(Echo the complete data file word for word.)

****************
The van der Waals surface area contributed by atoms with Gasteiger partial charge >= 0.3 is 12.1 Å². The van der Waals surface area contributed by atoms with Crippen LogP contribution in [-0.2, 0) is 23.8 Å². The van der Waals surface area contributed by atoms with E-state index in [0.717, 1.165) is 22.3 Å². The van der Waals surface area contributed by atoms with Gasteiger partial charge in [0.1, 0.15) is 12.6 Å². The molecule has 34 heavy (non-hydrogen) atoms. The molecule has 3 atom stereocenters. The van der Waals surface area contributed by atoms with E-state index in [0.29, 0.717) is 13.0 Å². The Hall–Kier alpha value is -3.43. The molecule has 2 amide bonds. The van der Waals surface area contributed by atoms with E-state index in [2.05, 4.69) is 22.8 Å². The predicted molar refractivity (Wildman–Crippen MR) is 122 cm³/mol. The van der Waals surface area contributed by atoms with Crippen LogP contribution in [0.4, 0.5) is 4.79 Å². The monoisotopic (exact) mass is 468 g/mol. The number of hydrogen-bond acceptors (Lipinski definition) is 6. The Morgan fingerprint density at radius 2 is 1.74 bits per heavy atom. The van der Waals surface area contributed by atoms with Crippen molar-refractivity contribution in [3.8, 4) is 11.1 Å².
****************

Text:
The van der Waals surface area contributed by atoms with Gasteiger partial charge >= 0.3 is 12.1 Å². The van der Waals surface area contributed by atoms with Crippen LogP contribution in [-0.2, 0) is 23.8 Å². The van der Waals surface area contributed by atoms with E-state index in [0.717, 1.165) is 22.3 Å². The van der Waals surface area contributed by atoms with Gasteiger partial charge in [0.1, 0.15) is 12.6 Å². The molecule has 34 heavy (non-hydrogen) atoms. The molecule has 3 atom stereocenters. The van der Waals surface area contributed by atoms with E-state index in [0.29, 0.717) is 13.0 Å². The Hall–Kier alpha value is -3.43. The molecule has 2 amide bonds. The van der Waals surface area contributed by atoms with E-state index in [2.05, 4.69) is 22.8 Å². The predicted molar refractivity (Wildman–Crippen MR) is 122 cm³/mol. The van der Waals surface area contributed by atoms with Crippen LogP contribution in [0.4, 0.5) is 4.79 Å². The monoisotopic (exact) mass is 468 g/mol. The number of hydrogen-bond acceptors (Lipinski definition) is 6. The Morgan fingerprint density at radius 2 is 1.74 bits per heavy atom. The van der Waals surface area contributed by atoms with Crippen molar-refractivity contribution in [3.8, 4) is 11.1 Å².